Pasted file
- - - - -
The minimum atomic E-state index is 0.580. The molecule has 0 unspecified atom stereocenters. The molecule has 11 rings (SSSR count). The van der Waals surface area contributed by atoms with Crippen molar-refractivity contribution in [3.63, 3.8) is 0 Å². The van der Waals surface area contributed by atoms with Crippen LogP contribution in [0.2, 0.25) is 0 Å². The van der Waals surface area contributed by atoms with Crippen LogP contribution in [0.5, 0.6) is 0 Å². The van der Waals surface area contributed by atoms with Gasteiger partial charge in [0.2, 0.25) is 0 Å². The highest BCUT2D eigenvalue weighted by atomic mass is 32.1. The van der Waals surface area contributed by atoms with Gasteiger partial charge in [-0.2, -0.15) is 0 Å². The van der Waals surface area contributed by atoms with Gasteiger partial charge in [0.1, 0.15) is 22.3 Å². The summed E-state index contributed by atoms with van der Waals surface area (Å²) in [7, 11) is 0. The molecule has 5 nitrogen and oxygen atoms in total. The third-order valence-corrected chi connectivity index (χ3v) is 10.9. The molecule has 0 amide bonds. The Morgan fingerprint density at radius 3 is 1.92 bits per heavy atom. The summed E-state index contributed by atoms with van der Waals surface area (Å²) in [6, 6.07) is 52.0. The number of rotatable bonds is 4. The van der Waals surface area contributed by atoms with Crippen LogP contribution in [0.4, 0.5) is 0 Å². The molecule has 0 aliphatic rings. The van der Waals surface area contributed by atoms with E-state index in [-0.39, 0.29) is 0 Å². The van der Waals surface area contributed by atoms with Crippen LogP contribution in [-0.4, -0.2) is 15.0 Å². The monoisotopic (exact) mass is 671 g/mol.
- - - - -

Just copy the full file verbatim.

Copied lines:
The minimum atomic E-state index is 0.580. The molecule has 0 unspecified atom stereocenters. The molecule has 11 rings (SSSR count). The van der Waals surface area contributed by atoms with Crippen molar-refractivity contribution in [3.63, 3.8) is 0 Å². The van der Waals surface area contributed by atoms with Crippen LogP contribution in [0.2, 0.25) is 0 Å². The van der Waals surface area contributed by atoms with Crippen LogP contribution in [0.5, 0.6) is 0 Å². The van der Waals surface area contributed by atoms with Gasteiger partial charge in [0.2, 0.25) is 0 Å². The highest BCUT2D eigenvalue weighted by atomic mass is 32.1. The van der Waals surface area contributed by atoms with Gasteiger partial charge in [-0.2, -0.15) is 0 Å². The van der Waals surface area contributed by atoms with Gasteiger partial charge in [0.1, 0.15) is 22.3 Å². The summed E-state index contributed by atoms with van der Waals surface area (Å²) in [7, 11) is 0. The molecule has 5 nitrogen and oxygen atoms in total. The third-order valence-corrected chi connectivity index (χ3v) is 10.9. The molecule has 0 amide bonds. The Morgan fingerprint density at radius 3 is 1.92 bits per heavy atom. The summed E-state index contributed by atoms with van der Waals surface area (Å²) in [6, 6.07) is 52.0. The number of rotatable bonds is 4. The van der Waals surface area contributed by atoms with Crippen LogP contribution in [0.4, 0.5) is 0 Å². The molecule has 0 aliphatic rings. The van der Waals surface area contributed by atoms with E-state index in [-0.39, 0.29) is 0 Å². The van der Waals surface area contributed by atoms with Crippen LogP contribution in [-0.4, -0.2) is 15.0 Å². The monoisotopic (exact) mass is 671 g/mol.